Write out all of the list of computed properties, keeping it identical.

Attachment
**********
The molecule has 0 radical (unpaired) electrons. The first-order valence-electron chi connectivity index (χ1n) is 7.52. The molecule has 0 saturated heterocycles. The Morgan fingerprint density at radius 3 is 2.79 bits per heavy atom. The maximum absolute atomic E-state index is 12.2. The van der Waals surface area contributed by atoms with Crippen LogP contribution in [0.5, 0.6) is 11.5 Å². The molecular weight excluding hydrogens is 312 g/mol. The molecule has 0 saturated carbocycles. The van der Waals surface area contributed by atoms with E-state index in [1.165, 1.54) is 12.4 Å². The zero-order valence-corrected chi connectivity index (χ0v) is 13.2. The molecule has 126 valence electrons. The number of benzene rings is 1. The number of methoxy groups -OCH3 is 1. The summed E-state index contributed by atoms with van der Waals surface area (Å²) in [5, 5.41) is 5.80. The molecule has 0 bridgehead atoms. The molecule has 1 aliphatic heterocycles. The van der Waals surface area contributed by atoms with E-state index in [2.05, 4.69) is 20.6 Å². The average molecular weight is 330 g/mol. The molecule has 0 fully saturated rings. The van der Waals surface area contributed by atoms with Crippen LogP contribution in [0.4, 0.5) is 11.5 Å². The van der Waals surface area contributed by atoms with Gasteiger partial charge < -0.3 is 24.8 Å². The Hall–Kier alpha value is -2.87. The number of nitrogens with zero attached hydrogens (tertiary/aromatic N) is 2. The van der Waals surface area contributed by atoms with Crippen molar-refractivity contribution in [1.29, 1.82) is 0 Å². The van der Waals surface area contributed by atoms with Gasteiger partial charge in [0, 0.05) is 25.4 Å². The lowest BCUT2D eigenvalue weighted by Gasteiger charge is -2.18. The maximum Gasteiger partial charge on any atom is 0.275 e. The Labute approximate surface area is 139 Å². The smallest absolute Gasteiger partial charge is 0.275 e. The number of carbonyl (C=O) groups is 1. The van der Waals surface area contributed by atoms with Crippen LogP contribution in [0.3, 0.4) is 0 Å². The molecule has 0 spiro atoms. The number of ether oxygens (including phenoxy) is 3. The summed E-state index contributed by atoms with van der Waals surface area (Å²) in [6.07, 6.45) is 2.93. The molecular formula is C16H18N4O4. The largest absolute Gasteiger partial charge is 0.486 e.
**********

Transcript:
The molecule has 0 radical (unpaired) electrons. The first-order valence-electron chi connectivity index (χ1n) is 7.52. The molecule has 0 saturated heterocycles. The Morgan fingerprint density at radius 3 is 2.79 bits per heavy atom. The maximum absolute atomic E-state index is 12.2. The van der Waals surface area contributed by atoms with Crippen LogP contribution in [0.5, 0.6) is 11.5 Å². The molecular weight excluding hydrogens is 312 g/mol. The molecule has 0 saturated carbocycles. The van der Waals surface area contributed by atoms with E-state index in [1.165, 1.54) is 12.4 Å². The zero-order valence-corrected chi connectivity index (χ0v) is 13.2. The molecule has 126 valence electrons. The number of benzene rings is 1. The number of methoxy groups -OCH3 is 1. The summed E-state index contributed by atoms with van der Waals surface area (Å²) in [5, 5.41) is 5.80. The molecule has 0 bridgehead atoms. The molecule has 1 aliphatic heterocycles. The van der Waals surface area contributed by atoms with E-state index in [2.05, 4.69) is 20.6 Å². The average molecular weight is 330 g/mol. The molecule has 0 fully saturated rings. The van der Waals surface area contributed by atoms with Crippen LogP contribution in [0.4, 0.5) is 11.5 Å². The van der Waals surface area contributed by atoms with Gasteiger partial charge < -0.3 is 24.8 Å². The Hall–Kier alpha value is -2.87. The number of nitrogens with zero attached hydrogens (tertiary/aromatic N) is 2. The van der Waals surface area contributed by atoms with Crippen molar-refractivity contribution in [1.29, 1.82) is 0 Å². The van der Waals surface area contributed by atoms with Gasteiger partial charge in [0, 0.05) is 25.4 Å². The lowest BCUT2D eigenvalue weighted by Gasteiger charge is -2.18. The maximum Gasteiger partial charge on any atom is 0.275 e. The Labute approximate surface area is 139 Å². The smallest absolute Gasteiger partial charge is 0.275 e. The number of carbonyl (C=O) groups is 1. The van der Waals surface area contributed by atoms with Crippen LogP contribution in [0.3, 0.4) is 0 Å². The molecule has 0 spiro atoms. The number of ether oxygens (including phenoxy) is 3. The summed E-state index contributed by atoms with van der Waals surface area (Å²) in [6.07, 6.45) is 2.93. The molecular formula is C16H18N4O4. The largest absolute Gasteiger partial charge is 0.486 e.